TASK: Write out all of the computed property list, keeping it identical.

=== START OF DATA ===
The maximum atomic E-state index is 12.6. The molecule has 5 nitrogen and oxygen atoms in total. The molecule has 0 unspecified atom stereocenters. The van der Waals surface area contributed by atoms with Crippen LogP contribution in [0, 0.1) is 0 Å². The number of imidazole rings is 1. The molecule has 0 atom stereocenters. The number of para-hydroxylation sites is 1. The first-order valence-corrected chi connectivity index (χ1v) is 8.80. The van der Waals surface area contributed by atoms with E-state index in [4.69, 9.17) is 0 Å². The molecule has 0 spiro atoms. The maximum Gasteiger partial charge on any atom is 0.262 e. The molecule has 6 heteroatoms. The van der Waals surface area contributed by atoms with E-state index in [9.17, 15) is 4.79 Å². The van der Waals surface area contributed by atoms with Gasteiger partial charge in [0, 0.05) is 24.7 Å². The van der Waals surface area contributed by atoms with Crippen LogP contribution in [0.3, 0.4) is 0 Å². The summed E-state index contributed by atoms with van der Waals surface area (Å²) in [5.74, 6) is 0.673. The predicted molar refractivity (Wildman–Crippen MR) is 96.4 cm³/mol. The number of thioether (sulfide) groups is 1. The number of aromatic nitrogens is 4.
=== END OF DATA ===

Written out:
The maximum atomic E-state index is 12.6. The molecule has 5 nitrogen and oxygen atoms in total. The molecule has 0 unspecified atom stereocenters. The van der Waals surface area contributed by atoms with Crippen LogP contribution in [0, 0.1) is 0 Å². The number of imidazole rings is 1. The molecule has 0 atom stereocenters. The number of para-hydroxylation sites is 1. The first-order valence-corrected chi connectivity index (χ1v) is 8.80. The van der Waals surface area contributed by atoms with E-state index in [4.69, 9.17) is 0 Å². The molecule has 0 spiro atoms. The maximum Gasteiger partial charge on any atom is 0.262 e. The molecule has 6 heteroatoms. The van der Waals surface area contributed by atoms with E-state index in [9.17, 15) is 4.79 Å². The van der Waals surface area contributed by atoms with Gasteiger partial charge in [0, 0.05) is 24.7 Å². The van der Waals surface area contributed by atoms with Crippen LogP contribution in [0.3, 0.4) is 0 Å². The summed E-state index contributed by atoms with van der Waals surface area (Å²) in [5.74, 6) is 0.673. The predicted molar refractivity (Wildman–Crippen MR) is 96.4 cm³/mol. The number of thioether (sulfide) groups is 1. The number of aromatic nitrogens is 4.